Sow Your Characters’ Emotions in Early

Josh Weil

In a thought-provoking post over at Glimmer Train, Josh Weil talks about Chekhov’s rule: If you bring a gun into the story, then it must fire by the end.

Weil reverses it to produce a new insight: “If you’re going to fire a gun at the end, you’d better bring it in near the beginning.” He goes on to discuss how the emotions that will drive action need to be seeded early:

When a character does something (say, suddenly draws a gun out of his pants waist), that action must be supported by actions that have come before; the mentality that causes it needs to be developed before the action happens. Long before. 

Go read the full post.

Also this month at Glimmer Train:

Posted in Creativity + Inspiration and tagged , , .

Jane Friedman (@JaneFriedman) has 20 years of experience in the publishing industry, with expertise in digital media strategy for authors and publishers. She is the publisher of The Hot Sheet, the essential newsletter on the publishing industry for authors, and was named Publishing Commentator of the Year by Digital Book World in 2019.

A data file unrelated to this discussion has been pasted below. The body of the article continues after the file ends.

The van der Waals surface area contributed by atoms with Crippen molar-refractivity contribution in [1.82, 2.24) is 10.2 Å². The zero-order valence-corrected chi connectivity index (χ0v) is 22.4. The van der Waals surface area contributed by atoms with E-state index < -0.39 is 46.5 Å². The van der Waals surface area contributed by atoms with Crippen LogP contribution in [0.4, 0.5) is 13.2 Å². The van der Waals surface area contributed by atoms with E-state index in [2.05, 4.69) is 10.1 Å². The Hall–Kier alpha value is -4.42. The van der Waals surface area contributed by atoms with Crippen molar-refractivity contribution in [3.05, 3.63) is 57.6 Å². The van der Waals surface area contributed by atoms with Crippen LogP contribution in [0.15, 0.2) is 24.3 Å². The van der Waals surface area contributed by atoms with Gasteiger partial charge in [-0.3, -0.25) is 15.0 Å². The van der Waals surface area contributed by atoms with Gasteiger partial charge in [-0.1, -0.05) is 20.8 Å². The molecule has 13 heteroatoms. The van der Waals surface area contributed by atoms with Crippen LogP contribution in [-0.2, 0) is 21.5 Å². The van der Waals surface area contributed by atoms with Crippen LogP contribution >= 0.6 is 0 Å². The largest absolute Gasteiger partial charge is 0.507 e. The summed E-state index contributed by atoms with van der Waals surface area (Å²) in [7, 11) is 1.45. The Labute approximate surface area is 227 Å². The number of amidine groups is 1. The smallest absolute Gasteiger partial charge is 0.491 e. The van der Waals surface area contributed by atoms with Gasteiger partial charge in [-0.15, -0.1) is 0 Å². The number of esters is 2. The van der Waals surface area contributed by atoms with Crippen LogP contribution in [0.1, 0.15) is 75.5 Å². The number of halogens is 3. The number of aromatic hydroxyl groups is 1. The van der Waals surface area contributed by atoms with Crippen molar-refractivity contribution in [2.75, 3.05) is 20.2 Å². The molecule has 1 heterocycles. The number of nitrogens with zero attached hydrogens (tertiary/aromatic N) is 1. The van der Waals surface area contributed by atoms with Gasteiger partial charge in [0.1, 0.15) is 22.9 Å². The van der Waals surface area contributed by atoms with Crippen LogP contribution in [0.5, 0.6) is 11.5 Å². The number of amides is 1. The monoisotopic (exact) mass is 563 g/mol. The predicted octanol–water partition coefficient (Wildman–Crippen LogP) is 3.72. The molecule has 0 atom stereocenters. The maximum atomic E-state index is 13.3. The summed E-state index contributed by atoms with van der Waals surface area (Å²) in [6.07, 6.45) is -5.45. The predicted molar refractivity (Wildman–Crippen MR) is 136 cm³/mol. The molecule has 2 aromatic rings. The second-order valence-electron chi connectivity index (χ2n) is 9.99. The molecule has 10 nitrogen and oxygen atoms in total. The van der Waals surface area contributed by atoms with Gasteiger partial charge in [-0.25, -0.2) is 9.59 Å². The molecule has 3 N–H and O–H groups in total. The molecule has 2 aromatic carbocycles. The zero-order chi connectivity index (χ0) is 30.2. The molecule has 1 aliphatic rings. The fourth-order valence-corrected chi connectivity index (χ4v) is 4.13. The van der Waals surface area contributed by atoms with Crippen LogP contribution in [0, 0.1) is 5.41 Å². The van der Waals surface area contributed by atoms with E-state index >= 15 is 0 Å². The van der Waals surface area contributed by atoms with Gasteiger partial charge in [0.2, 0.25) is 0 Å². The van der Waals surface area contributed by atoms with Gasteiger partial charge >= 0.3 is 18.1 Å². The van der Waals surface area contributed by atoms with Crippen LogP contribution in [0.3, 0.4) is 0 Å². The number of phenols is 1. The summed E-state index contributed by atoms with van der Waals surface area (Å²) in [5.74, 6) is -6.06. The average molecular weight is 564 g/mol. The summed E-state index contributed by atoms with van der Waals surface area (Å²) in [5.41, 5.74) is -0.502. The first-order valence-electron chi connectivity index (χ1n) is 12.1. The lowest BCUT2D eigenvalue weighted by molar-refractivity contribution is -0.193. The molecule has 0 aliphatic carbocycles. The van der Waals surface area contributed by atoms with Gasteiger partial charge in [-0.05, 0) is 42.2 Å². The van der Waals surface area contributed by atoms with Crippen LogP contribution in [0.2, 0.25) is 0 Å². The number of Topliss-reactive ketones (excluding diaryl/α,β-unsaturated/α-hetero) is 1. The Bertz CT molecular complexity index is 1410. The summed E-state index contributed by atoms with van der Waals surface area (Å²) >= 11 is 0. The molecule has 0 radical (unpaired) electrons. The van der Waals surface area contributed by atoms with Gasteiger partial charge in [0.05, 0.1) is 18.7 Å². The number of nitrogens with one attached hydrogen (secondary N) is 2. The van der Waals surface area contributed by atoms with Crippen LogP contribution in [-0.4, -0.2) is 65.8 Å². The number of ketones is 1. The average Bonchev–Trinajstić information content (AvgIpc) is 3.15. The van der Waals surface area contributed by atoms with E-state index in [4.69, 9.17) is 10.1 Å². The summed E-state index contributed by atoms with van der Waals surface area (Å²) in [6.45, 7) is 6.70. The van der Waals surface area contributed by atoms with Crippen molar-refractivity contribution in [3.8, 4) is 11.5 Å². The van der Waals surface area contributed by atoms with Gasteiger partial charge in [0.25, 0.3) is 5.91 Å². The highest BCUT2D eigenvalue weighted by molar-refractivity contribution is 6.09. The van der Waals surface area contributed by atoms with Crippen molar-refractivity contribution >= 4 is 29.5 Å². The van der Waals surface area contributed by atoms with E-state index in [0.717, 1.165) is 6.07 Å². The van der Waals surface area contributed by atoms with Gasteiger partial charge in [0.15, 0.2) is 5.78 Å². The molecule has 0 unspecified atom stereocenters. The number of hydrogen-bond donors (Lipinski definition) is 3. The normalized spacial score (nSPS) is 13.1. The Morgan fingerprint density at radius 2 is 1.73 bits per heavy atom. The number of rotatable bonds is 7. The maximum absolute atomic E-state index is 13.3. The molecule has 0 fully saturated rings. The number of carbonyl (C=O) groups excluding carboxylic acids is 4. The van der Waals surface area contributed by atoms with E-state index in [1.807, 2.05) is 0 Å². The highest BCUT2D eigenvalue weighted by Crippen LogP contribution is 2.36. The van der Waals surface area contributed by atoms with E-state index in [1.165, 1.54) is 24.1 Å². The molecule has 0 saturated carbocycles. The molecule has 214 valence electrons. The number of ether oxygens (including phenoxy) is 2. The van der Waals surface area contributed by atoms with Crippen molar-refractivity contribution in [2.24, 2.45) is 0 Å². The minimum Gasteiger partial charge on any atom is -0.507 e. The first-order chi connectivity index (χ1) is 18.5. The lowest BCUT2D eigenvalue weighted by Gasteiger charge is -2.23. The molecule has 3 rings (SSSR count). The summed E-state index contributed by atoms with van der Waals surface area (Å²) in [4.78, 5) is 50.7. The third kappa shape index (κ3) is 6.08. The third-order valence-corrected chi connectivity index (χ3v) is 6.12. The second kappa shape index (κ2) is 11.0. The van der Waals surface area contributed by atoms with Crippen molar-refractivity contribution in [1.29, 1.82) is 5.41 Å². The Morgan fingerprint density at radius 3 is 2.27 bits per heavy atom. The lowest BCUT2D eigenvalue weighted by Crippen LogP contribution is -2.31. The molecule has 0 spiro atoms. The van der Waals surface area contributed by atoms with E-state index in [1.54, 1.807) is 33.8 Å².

In addition to being a columnist for Publishers Weekly, Jane is a professor with The Great Courses, which released her 24-lecture series, How to Publish Your Book. Her book for creative writers, The Business of Being a Writer (University of Chicago Press), received a starred review from Library Journal.

Jane speaks regularly at conferences and industry events such as BookExpo America, Digital Book World, and the AWP Conference, and has served on panels with the National Endowment for the Arts and the Creative Work Fund. Find out more.

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carol schlanger
carol schlanger

I think the quote comes from Chekhov not Nabokov…then again.

Marcy Mason McKay
Marcy Mason McKay

You’re so right that symbols SHOULD take on double-duty to have more impact on our readers. Thanks for the reminder.

Alexander Limberg

I actually find Weil’s rule more imperative than Chekhov’s: Firing out of every gun or cylinder that has been introduced also becomes very predictable. This advice was more useful during Chekhov’s time, when it might not have felt like every story had been told a billion times before. It’s a bit outdated today. However, bringing an item or a notion in without “seeding” it first is a big no-no. It will throw your readers off, because they will feel manipulated. After all, the items and actions of fiction should derive from that very same fiction, and not from the author… Read more »